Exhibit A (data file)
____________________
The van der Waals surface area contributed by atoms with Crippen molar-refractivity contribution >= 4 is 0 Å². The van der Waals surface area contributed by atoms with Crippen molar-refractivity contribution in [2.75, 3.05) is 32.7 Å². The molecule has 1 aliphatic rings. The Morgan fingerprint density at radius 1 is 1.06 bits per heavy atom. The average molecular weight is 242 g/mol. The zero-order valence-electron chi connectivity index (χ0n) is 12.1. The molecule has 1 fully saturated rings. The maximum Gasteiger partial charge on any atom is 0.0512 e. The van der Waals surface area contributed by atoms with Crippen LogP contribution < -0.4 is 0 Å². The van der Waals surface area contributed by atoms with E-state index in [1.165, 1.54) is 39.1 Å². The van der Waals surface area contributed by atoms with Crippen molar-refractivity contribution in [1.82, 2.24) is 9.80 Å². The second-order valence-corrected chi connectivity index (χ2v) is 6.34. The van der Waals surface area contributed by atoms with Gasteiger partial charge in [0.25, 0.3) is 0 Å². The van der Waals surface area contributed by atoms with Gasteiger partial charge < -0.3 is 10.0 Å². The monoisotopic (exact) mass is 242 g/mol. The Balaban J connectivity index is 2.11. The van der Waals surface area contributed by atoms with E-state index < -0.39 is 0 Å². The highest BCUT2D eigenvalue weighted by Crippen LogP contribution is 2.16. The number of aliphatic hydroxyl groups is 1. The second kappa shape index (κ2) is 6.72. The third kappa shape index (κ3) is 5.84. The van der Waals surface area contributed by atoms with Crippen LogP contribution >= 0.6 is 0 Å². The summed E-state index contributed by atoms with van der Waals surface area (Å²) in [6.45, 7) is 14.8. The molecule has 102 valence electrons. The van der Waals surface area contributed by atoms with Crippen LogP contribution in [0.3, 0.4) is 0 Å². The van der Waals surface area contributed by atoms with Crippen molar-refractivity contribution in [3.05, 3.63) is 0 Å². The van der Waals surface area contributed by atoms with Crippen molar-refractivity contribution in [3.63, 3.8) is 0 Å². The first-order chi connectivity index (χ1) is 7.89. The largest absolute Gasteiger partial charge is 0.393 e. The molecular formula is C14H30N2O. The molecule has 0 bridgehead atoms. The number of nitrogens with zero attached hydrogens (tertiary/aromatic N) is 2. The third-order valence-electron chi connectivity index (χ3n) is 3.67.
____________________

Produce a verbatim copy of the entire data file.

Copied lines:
The van der Waals surface area contributed by atoms with Crippen molar-refractivity contribution >= 4 is 0 Å². The van der Waals surface area contributed by atoms with Crippen molar-refractivity contribution in [2.75, 3.05) is 32.7 Å². The molecule has 1 aliphatic rings. The Morgan fingerprint density at radius 1 is 1.06 bits per heavy atom. The average molecular weight is 242 g/mol. The zero-order valence-electron chi connectivity index (χ0n) is 12.1. The molecule has 1 fully saturated rings. The maximum Gasteiger partial charge on any atom is 0.0512 e. The van der Waals surface area contributed by atoms with Crippen LogP contribution < -0.4 is 0 Å². The van der Waals surface area contributed by atoms with E-state index in [1.165, 1.54) is 39.1 Å². The van der Waals surface area contributed by atoms with Crippen molar-refractivity contribution in [1.82, 2.24) is 9.80 Å². The second-order valence-corrected chi connectivity index (χ2v) is 6.34. The van der Waals surface area contributed by atoms with Gasteiger partial charge in [0.25, 0.3) is 0 Å². The van der Waals surface area contributed by atoms with Gasteiger partial charge < -0.3 is 10.0 Å². The monoisotopic (exact) mass is 242 g/mol. The Balaban J connectivity index is 2.11. The van der Waals surface area contributed by atoms with E-state index < -0.39 is 0 Å². The highest BCUT2D eigenvalue weighted by Crippen LogP contribution is 2.16. The number of aliphatic hydroxyl groups is 1. The second kappa shape index (κ2) is 6.72. The third kappa shape index (κ3) is 5.84. The van der Waals surface area contributed by atoms with Crippen LogP contribution >= 0.6 is 0 Å². The summed E-state index contributed by atoms with van der Waals surface area (Å²) in [6.45, 7) is 14.8. The molecule has 102 valence electrons. The van der Waals surface area contributed by atoms with Crippen LogP contribution in [0.3, 0.4) is 0 Å². The van der Waals surface area contributed by atoms with Crippen molar-refractivity contribution in [3.05, 3.63) is 0 Å². The van der Waals surface area contributed by atoms with Crippen molar-refractivity contribution in [3.63, 3.8) is 0 Å². The first-order chi connectivity index (χ1) is 7.89. The largest absolute Gasteiger partial charge is 0.393 e. The molecular formula is C14H30N2O. The molecule has 0 bridgehead atoms. The number of nitrogens with zero attached hydrogens (tertiary/aromatic N) is 2. The third-order valence-electron chi connectivity index (χ3n) is 3.67.